Charles Leclerc will not have the Belgian Grand Prix grid advantage rivals thought he might benefit from because of a rules quirk.
Drivers have a certain number of engine components they can use in a season and the first time they exceed an allocation they receive a 10-place penalty per component, while repeat instances of exceeding an allocation are five places per component.
If a driver incurs a single penalty exceeding 15 places that triggers an automatic back-of-the-grid start and this is what Max Verstappen, Lando Norris and Esteban Ocon were hit with on Friday at Spa.
But Leclerc looked set to start ahead of the group of penalised back-of-the-grid drivers despite an ostensibly similar offence because of a quirk of the sporting regulations that is understood to have drawn attention from rival teams when it was spotted.
Leclerc also had several new engine components on Friday and was expected to get the same penalty but didn’t – at least not on Friday.
This is because Ferrari fitted a third energy store (10 places) and a fifth MGU-K (five places) of the season for Leclerc for first practice, triggering a 15-place penalty. For second practice, Ferrari fitted a fourth control electronics of the season.
Leclerc only received an extra five-place grid penalty because it was interpreted that as the wording of the regulations refers to a singular “penalty” of more than 15 places, and neither document imposed more than 15 grid places, this does not trigger a “back of the grid” penalty.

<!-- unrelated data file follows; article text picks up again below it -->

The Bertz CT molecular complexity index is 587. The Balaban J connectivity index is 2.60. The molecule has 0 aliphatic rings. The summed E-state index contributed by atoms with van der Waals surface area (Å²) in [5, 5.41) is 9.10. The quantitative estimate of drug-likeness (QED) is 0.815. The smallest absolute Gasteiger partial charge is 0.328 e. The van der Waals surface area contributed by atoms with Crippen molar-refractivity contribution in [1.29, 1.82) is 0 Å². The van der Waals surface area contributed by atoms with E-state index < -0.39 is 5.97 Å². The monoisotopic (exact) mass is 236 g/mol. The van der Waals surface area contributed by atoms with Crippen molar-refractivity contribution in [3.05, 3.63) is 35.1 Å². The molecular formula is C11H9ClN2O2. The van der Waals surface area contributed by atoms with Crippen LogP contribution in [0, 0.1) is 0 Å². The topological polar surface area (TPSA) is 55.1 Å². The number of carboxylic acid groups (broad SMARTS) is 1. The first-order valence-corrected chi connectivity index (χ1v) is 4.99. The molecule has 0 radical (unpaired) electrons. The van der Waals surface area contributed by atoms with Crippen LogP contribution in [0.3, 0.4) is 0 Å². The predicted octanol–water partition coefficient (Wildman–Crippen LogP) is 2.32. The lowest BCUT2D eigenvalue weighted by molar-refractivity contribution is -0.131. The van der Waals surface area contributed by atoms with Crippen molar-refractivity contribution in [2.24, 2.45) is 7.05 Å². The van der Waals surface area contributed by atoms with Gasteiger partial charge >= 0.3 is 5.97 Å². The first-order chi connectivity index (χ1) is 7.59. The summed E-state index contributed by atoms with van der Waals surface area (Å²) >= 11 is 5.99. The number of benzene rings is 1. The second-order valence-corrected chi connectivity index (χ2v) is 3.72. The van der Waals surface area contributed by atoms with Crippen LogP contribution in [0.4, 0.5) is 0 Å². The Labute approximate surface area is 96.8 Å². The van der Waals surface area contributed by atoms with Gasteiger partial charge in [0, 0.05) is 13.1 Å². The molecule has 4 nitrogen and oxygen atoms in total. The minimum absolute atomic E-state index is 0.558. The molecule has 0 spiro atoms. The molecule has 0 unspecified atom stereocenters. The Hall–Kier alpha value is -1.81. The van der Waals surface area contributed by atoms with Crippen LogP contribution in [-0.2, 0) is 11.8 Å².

The Race understands this was questioned by at least one team on Friday evening but was initially defended by the FIA as the correct interpretation.
On Saturday, though, the stewards have reviewed the matter and acknowledged the gap between the rule as written versus the intention needs to be clarified.
They have determined that logically the intention of the regulations is to punish multiple component changes and now consider these should be considered cumulatively. So Leclerc’s Friday changes do demand a back of the grid penalty after all.
This is the first time such a scenario has arisen since the back of the grid rule was implemented, to stop what the stewards call “nonsensically high grid penalties”, and therefore this explanation from the FIA is to be considered the precedent for future cases.
As it happens, Ferrari changed the internal combustion engine, MGU-H, turbocharger and the exhaust system for FP3 anyway, giving Leclerc another back of the grid penalty anyway.
There are now six drivers – Verstappen, Leclerc, Norris, Ocon, Mick Schumacher and Zhou Guanyu – who are required to start from “the back of the grid” and Valtteri Bottas has a numerical grid penalty.